Rossoff also said that while Israel takes the place of a Jewish community for many people, it is in turn perpetuating violent nationalism. “This is not the real practice of Judaism, this is just a political movement built on stolen land and depriving others of human rights. I can’t let this be done in my name. I have a right to be here and not agree with Israel,” she said.
In a 2010 interview with the Electronic Intifada, Gideon Levy, an Israeli columnist at Haaretz, explains Israel’s misguided policies and struggles inflicted on Palestinians living under Israeli occupation:
“Zionism has many meanings. For sure, the common concept of Zionism includes the occupation, includes the perception that Jews have more rights in Palestine than anyone else, that the Jewish people are the chosen people, that there can’t be equality between Jews and Arabs, Jews and Palestinians. All those beliefs which are very basic in current Zionism, I can’t share them. In this sense, I can define myself as an anti-Zionist.”
Israel uses laws and customs to discriminate against Palestinians. This is apparent in a number of ways, including the unequal justice system, education, housing, standards of living, and access to water and roads. The state maintains a racially discriminatory system via travel restrictions, curfews, denying children access to schools, and checkpoints. Through this extreme colonization, Palestinians are continuously denied fundamental rights and freedoms.
Indeed, the last 67 years have been marked by the displacement and ethnic cleansing of 90 percent of the native Palestinian population from the Holy Land. Palestinians make up the largest refugee population in the world with an estimated 6.5 million displaced since the creation of Israel.
Miko Peled, an Israeli activist, author and son of one of the original army generals of the state of Israel, writes: “In 1948 the Jewish militia became the Israeli army, but between the end of 1947 and the beginning of 1949 they destroyed close to 500 towns and villages and exiled close to 800,000 Palestinians who to this day are not permitted to return.”
“For the past 64 years ethnic cleansing of Palestine is what drives the Zionist policies towards Palestinians. All Zionist governments and all Zionist political parties left, right and center support the ethnic cleansing,” Peled explained in an entry on his website in December 2011.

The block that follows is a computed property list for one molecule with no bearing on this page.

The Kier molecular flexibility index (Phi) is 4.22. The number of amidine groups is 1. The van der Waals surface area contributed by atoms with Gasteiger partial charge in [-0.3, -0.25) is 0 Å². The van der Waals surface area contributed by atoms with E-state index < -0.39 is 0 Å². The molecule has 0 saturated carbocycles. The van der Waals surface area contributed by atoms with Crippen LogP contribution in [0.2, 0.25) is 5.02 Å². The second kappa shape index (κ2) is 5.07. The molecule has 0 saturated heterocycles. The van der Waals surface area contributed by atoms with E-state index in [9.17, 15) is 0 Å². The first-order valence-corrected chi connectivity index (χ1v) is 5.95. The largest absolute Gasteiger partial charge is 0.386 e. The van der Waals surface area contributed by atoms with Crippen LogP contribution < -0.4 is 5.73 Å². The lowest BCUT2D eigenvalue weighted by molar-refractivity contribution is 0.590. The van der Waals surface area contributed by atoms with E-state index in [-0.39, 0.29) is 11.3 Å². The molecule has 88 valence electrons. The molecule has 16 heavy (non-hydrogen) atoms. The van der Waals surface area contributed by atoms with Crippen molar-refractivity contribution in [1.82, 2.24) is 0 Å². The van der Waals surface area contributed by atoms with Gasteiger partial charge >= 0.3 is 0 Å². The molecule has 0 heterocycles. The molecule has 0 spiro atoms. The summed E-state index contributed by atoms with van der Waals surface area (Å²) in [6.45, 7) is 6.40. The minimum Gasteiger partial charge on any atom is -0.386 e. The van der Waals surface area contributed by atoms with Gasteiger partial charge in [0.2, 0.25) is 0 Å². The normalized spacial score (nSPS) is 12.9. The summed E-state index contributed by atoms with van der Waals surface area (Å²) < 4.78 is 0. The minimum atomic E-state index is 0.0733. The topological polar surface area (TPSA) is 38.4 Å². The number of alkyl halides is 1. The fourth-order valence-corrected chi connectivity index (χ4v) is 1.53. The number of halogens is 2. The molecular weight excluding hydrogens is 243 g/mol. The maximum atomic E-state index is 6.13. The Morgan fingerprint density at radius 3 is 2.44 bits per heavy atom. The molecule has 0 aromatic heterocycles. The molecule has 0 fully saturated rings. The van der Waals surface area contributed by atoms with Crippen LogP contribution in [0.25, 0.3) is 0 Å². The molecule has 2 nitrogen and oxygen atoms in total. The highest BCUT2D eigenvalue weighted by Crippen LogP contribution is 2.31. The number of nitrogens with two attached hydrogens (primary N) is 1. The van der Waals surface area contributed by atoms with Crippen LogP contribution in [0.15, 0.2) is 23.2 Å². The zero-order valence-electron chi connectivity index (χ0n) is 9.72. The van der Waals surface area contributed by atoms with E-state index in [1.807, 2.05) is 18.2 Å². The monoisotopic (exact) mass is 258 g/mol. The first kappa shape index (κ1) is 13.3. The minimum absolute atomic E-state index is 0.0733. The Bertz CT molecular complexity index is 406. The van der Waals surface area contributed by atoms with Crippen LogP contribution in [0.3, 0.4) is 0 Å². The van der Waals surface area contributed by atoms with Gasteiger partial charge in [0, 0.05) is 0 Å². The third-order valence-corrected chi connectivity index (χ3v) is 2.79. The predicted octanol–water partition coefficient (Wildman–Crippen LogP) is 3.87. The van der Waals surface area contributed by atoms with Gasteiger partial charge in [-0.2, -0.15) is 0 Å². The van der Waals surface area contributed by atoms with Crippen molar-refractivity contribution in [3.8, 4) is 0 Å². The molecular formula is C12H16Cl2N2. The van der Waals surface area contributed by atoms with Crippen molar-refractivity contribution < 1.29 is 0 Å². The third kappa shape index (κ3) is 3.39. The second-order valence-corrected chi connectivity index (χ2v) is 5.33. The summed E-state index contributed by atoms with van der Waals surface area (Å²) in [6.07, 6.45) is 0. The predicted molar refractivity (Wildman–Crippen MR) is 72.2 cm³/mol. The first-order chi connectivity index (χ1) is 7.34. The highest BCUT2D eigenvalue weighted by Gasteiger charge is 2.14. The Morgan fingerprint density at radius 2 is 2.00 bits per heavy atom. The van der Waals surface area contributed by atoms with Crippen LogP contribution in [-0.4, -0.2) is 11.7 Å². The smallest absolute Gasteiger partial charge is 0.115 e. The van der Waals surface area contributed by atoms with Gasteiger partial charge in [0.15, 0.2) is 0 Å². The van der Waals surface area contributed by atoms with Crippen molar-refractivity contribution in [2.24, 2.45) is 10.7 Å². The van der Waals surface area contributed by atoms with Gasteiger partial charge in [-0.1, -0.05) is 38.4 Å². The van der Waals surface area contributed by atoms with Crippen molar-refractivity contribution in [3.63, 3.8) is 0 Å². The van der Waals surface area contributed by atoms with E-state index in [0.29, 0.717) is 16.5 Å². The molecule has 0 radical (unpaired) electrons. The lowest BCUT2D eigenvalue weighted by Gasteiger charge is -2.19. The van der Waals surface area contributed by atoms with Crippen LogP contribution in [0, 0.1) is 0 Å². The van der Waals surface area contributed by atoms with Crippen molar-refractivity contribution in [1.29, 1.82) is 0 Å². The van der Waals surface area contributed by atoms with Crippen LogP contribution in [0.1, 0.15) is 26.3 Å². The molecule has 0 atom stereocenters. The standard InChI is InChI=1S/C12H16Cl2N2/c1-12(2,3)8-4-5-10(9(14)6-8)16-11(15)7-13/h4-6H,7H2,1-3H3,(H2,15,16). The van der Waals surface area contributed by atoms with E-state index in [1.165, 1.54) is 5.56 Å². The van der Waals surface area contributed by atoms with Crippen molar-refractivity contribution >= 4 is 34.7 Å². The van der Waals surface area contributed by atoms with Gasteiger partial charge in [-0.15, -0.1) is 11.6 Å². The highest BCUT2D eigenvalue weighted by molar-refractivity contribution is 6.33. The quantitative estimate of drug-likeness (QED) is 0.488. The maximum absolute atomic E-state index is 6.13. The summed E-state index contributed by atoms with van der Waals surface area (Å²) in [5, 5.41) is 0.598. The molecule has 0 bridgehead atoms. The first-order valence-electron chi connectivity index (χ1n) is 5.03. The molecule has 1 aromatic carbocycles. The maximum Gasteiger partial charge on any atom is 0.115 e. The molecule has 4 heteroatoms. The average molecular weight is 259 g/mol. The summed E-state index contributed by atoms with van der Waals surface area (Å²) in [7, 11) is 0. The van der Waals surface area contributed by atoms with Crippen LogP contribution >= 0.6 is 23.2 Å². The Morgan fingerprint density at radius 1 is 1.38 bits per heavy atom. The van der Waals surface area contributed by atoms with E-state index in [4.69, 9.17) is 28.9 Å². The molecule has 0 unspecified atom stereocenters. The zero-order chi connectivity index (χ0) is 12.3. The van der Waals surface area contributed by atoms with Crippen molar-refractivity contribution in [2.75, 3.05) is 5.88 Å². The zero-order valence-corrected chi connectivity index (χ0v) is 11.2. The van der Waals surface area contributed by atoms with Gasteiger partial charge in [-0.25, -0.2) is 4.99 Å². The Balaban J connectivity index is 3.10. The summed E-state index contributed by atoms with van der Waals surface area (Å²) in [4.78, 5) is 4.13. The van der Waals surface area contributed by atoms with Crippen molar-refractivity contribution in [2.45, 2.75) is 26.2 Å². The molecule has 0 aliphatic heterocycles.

Once a place where Muslims, Jews and Christians all lived under the same law of the land, the transformation of historic Palestine into a Jewish-only is marked by a system of apartheid and segregation that sought religious and ethnic privilege to Jewish people over the rights of Palestinian Muslims and Christians.
Preceding Israel’s declaration of independence is Nakba Day (Day of Catastrophe), a day on which an estimated 700,000 Palestinians fled to neighboring nations to seek refuge after armed Zionist militias bombarded Palestinian neighborhoods, killing thousands of people. As those militias gained traction and took control of various Palestinian cities, hundreds of homes were destroyed as a result of this new militarized occupation that was propped up by Great Britain and the United States.
‘Judaism isn’t Zionism’
Facing an identity crisis from within, many Jews are now beginning to question the ideology of Zionism — the same ideology that founded the Jewish state 67 years ago. This nationalist philosophy that created an apartheid state based on Jewish privilege, is central to questions on Israel’s right to exist at the cost of ethnically cleansing another population.
It wasn’t until Cohen grew up that he realized “Judaism isn’t Zionism and I don’t have to support the killing of Palestinians and displacing people in order to be a Jew.”
To combat Israeli apartheid as well as the Israeli occupation of historic Palestine, a Boycott, Divestment and Sanctions movement has been brewing. Initiated by Palestinian civil society in 2005 and supported by Nelson Mandela, the BDS movement is a non-violent human rights movement aimed at crippling the state of Israel by economic means to force it to comply with international law and respect the rights of Palestinians.
Millions of anti-apartheid activists around the world have called for companies, universities, and citizens to divest from Israel, stop buying Israeli-made products, and sanction Israel’s economy that is responsible for the ethnic cleansing of Palestinians as well as hijacking the Jewish faith. The nonviolent movement is certainly having an impact: It could cost the Israeli economy as much as $4.7 billion a year.